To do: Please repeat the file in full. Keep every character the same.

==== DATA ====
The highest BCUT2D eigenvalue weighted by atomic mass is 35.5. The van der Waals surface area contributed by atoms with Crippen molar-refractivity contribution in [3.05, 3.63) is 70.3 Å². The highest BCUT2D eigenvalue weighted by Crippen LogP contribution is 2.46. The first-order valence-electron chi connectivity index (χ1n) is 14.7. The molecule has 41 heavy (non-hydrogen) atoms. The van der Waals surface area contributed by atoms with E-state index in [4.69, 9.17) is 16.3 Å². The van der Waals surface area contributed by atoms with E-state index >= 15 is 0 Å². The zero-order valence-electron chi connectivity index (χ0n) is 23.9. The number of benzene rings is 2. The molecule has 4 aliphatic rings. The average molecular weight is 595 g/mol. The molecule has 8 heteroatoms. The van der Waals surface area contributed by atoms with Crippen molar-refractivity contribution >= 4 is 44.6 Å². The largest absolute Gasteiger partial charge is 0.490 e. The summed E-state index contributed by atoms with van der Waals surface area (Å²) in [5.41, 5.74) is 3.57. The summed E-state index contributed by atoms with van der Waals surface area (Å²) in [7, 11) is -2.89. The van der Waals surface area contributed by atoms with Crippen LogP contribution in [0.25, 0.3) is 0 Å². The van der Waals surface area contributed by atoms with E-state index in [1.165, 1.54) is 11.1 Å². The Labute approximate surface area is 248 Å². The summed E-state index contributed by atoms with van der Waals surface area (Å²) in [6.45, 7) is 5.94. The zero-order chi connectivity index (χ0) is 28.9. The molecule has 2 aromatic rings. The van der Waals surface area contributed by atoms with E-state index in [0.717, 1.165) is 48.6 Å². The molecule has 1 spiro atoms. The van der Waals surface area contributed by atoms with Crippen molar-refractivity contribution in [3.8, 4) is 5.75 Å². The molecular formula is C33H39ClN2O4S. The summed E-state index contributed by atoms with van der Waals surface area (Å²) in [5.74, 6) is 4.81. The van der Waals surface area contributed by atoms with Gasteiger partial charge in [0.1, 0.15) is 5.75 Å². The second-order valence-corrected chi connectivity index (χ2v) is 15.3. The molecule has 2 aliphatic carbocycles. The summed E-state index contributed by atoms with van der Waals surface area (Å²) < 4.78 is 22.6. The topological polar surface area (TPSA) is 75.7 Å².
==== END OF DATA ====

The highest BCUT2D eigenvalue weighted by atomic mass is 35.5. The van der Waals surface area contributed by atoms with Crippen molar-refractivity contribution in [3.05, 3.63) is 70.3 Å². The highest BCUT2D eigenvalue weighted by Crippen LogP contribution is 2.46. The first-order valence-electron chi connectivity index (χ1n) is 14.7. The molecule has 41 heavy (non-hydrogen) atoms. The van der Waals surface area contributed by atoms with E-state index in [4.69, 9.17) is 16.3 Å². The van der Waals surface area contributed by atoms with E-state index >= 15 is 0 Å². The zero-order valence-electron chi connectivity index (χ0n) is 23.9. The number of benzene rings is 2. The molecule has 4 aliphatic rings. The average molecular weight is 595 g/mol. The molecule has 8 heteroatoms. The van der Waals surface area contributed by atoms with Crippen molar-refractivity contribution >= 4 is 44.6 Å². The largest absolute Gasteiger partial charge is 0.490 e. The summed E-state index contributed by atoms with van der Waals surface area (Å²) in [5.41, 5.74) is 3.57. The summed E-state index contributed by atoms with van der Waals surface area (Å²) in [7, 11) is -2.89. The van der Waals surface area contributed by atoms with Crippen LogP contribution in [0.25, 0.3) is 0 Å². The van der Waals surface area contributed by atoms with E-state index in [1.165, 1.54) is 11.1 Å². The Labute approximate surface area is 248 Å². The summed E-state index contributed by atoms with van der Waals surface area (Å²) in [6.45, 7) is 5.94. The zero-order chi connectivity index (χ0) is 28.9. The molecule has 2 aromatic rings. The van der Waals surface area contributed by atoms with E-state index in [0.717, 1.165) is 48.6 Å². The molecule has 1 spiro atoms. The van der Waals surface area contributed by atoms with Crippen molar-refractivity contribution in [3.8, 4) is 5.75 Å². The molecular formula is C33H39ClN2O4S. The summed E-state index contributed by atoms with van der Waals surface area (Å²) in [5.74, 6) is 4.81. The van der Waals surface area contributed by atoms with Gasteiger partial charge in [0.1, 0.15) is 5.75 Å². The second-order valence-corrected chi connectivity index (χ2v) is 15.3. The molecule has 2 aliphatic carbocycles. The summed E-state index contributed by atoms with van der Waals surface area (Å²) < 4.78 is 22.6. The topological polar surface area (TPSA) is 75.7 Å².